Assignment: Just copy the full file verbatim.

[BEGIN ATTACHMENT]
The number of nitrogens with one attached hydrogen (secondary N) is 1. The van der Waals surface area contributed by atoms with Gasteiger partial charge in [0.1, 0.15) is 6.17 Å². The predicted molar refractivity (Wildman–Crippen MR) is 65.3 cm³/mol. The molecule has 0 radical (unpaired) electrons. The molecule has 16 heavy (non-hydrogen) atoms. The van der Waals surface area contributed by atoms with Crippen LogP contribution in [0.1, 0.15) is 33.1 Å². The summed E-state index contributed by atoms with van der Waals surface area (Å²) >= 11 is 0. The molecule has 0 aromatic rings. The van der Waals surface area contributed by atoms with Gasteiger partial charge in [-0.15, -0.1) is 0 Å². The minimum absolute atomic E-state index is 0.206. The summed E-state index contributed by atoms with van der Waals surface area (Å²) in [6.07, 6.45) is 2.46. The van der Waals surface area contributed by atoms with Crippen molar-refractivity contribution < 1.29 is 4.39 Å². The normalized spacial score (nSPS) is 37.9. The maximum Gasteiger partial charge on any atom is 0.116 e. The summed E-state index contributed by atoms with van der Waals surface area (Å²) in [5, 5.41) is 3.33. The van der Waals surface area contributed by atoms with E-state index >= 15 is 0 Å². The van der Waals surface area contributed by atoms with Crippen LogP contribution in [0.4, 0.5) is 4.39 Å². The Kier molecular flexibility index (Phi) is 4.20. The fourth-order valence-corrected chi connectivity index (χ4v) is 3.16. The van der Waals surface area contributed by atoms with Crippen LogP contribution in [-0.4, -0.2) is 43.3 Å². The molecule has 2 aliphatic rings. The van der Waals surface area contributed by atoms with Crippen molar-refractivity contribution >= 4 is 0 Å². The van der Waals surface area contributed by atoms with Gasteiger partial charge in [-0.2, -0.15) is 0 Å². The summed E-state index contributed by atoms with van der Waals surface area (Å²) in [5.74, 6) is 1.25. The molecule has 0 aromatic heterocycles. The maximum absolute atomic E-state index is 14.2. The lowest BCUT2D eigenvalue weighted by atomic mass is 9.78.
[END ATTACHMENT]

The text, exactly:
The number of nitrogens with one attached hydrogen (secondary N) is 1. The van der Waals surface area contributed by atoms with Gasteiger partial charge in [0.1, 0.15) is 6.17 Å². The predicted molar refractivity (Wildman–Crippen MR) is 65.3 cm³/mol. The molecule has 0 radical (unpaired) electrons. The molecule has 16 heavy (non-hydrogen) atoms. The van der Waals surface area contributed by atoms with Crippen LogP contribution in [0.1, 0.15) is 33.1 Å². The summed E-state index contributed by atoms with van der Waals surface area (Å²) >= 11 is 0. The molecule has 0 aromatic rings. The van der Waals surface area contributed by atoms with Gasteiger partial charge in [-0.15, -0.1) is 0 Å². The minimum absolute atomic E-state index is 0.206. The summed E-state index contributed by atoms with van der Waals surface area (Å²) in [6.07, 6.45) is 2.46. The van der Waals surface area contributed by atoms with Crippen molar-refractivity contribution < 1.29 is 4.39 Å². The normalized spacial score (nSPS) is 37.9. The maximum Gasteiger partial charge on any atom is 0.116 e. The summed E-state index contributed by atoms with van der Waals surface area (Å²) in [5, 5.41) is 3.33. The van der Waals surface area contributed by atoms with E-state index >= 15 is 0 Å². The van der Waals surface area contributed by atoms with Crippen LogP contribution in [0.4, 0.5) is 4.39 Å². The Kier molecular flexibility index (Phi) is 4.20. The fourth-order valence-corrected chi connectivity index (χ4v) is 3.16. The van der Waals surface area contributed by atoms with Crippen LogP contribution in [-0.4, -0.2) is 43.3 Å². The molecule has 2 aliphatic rings. The van der Waals surface area contributed by atoms with Crippen molar-refractivity contribution >= 4 is 0 Å². The van der Waals surface area contributed by atoms with Gasteiger partial charge in [-0.2, -0.15) is 0 Å². The summed E-state index contributed by atoms with van der Waals surface area (Å²) in [5.74, 6) is 1.25. The molecule has 0 aromatic heterocycles. The maximum absolute atomic E-state index is 14.2. The lowest BCUT2D eigenvalue weighted by atomic mass is 9.78.